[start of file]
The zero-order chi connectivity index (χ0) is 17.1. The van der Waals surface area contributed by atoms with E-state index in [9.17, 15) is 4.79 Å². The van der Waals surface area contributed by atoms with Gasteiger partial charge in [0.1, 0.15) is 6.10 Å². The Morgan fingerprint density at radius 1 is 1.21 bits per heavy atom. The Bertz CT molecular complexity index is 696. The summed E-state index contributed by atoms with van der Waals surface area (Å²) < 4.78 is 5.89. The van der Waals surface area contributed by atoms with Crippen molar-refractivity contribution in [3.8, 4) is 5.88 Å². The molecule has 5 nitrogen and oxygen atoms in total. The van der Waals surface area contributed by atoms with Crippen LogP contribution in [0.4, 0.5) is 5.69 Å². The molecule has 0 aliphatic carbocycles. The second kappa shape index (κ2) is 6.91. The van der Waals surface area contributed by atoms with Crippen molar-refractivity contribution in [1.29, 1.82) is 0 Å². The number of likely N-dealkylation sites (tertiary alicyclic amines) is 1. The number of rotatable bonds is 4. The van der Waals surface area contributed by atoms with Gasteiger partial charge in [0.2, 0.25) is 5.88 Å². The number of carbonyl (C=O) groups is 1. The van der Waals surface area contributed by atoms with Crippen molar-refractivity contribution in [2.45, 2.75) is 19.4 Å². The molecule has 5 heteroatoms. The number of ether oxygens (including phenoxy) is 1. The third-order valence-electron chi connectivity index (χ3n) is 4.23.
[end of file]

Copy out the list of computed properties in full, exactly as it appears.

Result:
The zero-order chi connectivity index (χ0) is 17.1. The van der Waals surface area contributed by atoms with E-state index in [9.17, 15) is 4.79 Å². The van der Waals surface area contributed by atoms with Gasteiger partial charge in [0.1, 0.15) is 6.10 Å². The Morgan fingerprint density at radius 1 is 1.21 bits per heavy atom. The Bertz CT molecular complexity index is 696. The summed E-state index contributed by atoms with van der Waals surface area (Å²) < 4.78 is 5.89. The van der Waals surface area contributed by atoms with Crippen molar-refractivity contribution in [3.8, 4) is 5.88 Å². The molecule has 5 nitrogen and oxygen atoms in total. The van der Waals surface area contributed by atoms with Crippen LogP contribution in [0.4, 0.5) is 5.69 Å². The molecule has 0 aliphatic carbocycles. The second kappa shape index (κ2) is 6.91. The van der Waals surface area contributed by atoms with Crippen molar-refractivity contribution in [1.29, 1.82) is 0 Å². The number of likely N-dealkylation sites (tertiary alicyclic amines) is 1. The number of rotatable bonds is 4. The van der Waals surface area contributed by atoms with Gasteiger partial charge in [0.2, 0.25) is 5.88 Å². The number of carbonyl (C=O) groups is 1. The van der Waals surface area contributed by atoms with Crippen molar-refractivity contribution in [2.45, 2.75) is 19.4 Å². The molecule has 5 heteroatoms. The number of ether oxygens (including phenoxy) is 1. The third-order valence-electron chi connectivity index (χ3n) is 4.23.